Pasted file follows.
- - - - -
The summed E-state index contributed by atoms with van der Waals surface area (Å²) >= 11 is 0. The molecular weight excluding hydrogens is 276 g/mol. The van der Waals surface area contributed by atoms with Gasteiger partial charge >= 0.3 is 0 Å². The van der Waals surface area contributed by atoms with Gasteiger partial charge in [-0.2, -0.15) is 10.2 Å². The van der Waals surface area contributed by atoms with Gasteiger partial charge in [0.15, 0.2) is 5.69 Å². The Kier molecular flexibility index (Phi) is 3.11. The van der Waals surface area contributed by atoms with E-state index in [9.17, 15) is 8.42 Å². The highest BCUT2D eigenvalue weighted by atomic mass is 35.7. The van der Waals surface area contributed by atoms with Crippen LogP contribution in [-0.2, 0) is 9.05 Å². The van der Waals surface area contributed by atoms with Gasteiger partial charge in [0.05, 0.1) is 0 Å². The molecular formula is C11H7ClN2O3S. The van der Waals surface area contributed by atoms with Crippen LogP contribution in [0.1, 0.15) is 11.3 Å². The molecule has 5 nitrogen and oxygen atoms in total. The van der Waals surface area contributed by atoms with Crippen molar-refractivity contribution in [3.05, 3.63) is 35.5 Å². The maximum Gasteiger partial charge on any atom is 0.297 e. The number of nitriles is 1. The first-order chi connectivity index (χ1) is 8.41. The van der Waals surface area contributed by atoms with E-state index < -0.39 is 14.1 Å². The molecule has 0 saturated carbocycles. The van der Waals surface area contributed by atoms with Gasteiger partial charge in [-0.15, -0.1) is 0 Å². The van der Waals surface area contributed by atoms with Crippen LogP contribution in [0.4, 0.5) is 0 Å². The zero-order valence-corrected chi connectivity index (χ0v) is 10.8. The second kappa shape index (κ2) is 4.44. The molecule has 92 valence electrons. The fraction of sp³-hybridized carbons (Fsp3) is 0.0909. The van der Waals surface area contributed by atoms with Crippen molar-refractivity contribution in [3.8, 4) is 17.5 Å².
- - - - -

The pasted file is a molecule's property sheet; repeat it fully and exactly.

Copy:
The summed E-state index contributed by atoms with van der Waals surface area (Å²) >= 11 is 0. The molecular weight excluding hydrogens is 276 g/mol. The van der Waals surface area contributed by atoms with Gasteiger partial charge >= 0.3 is 0 Å². The van der Waals surface area contributed by atoms with Gasteiger partial charge in [-0.2, -0.15) is 10.2 Å². The van der Waals surface area contributed by atoms with Gasteiger partial charge in [0.15, 0.2) is 5.69 Å². The Kier molecular flexibility index (Phi) is 3.11. The van der Waals surface area contributed by atoms with E-state index in [9.17, 15) is 8.42 Å². The highest BCUT2D eigenvalue weighted by atomic mass is 35.7. The van der Waals surface area contributed by atoms with Crippen LogP contribution in [-0.2, 0) is 9.05 Å². The van der Waals surface area contributed by atoms with Gasteiger partial charge in [0.05, 0.1) is 0 Å². The molecular formula is C11H7ClN2O3S. The van der Waals surface area contributed by atoms with Crippen LogP contribution in [0.1, 0.15) is 11.3 Å². The molecule has 5 nitrogen and oxygen atoms in total. The van der Waals surface area contributed by atoms with Crippen molar-refractivity contribution in [3.05, 3.63) is 35.5 Å². The maximum Gasteiger partial charge on any atom is 0.297 e. The number of nitriles is 1. The first-order chi connectivity index (χ1) is 8.41. The van der Waals surface area contributed by atoms with E-state index < -0.39 is 14.1 Å². The molecule has 0 saturated carbocycles. The van der Waals surface area contributed by atoms with Gasteiger partial charge in [-0.15, -0.1) is 0 Å². The van der Waals surface area contributed by atoms with Crippen LogP contribution in [0.4, 0.5) is 0 Å². The zero-order valence-corrected chi connectivity index (χ0v) is 10.8. The second kappa shape index (κ2) is 4.44. The molecule has 92 valence electrons. The fraction of sp³-hybridized carbons (Fsp3) is 0.0909. The van der Waals surface area contributed by atoms with Crippen molar-refractivity contribution in [3.8, 4) is 17.5 Å².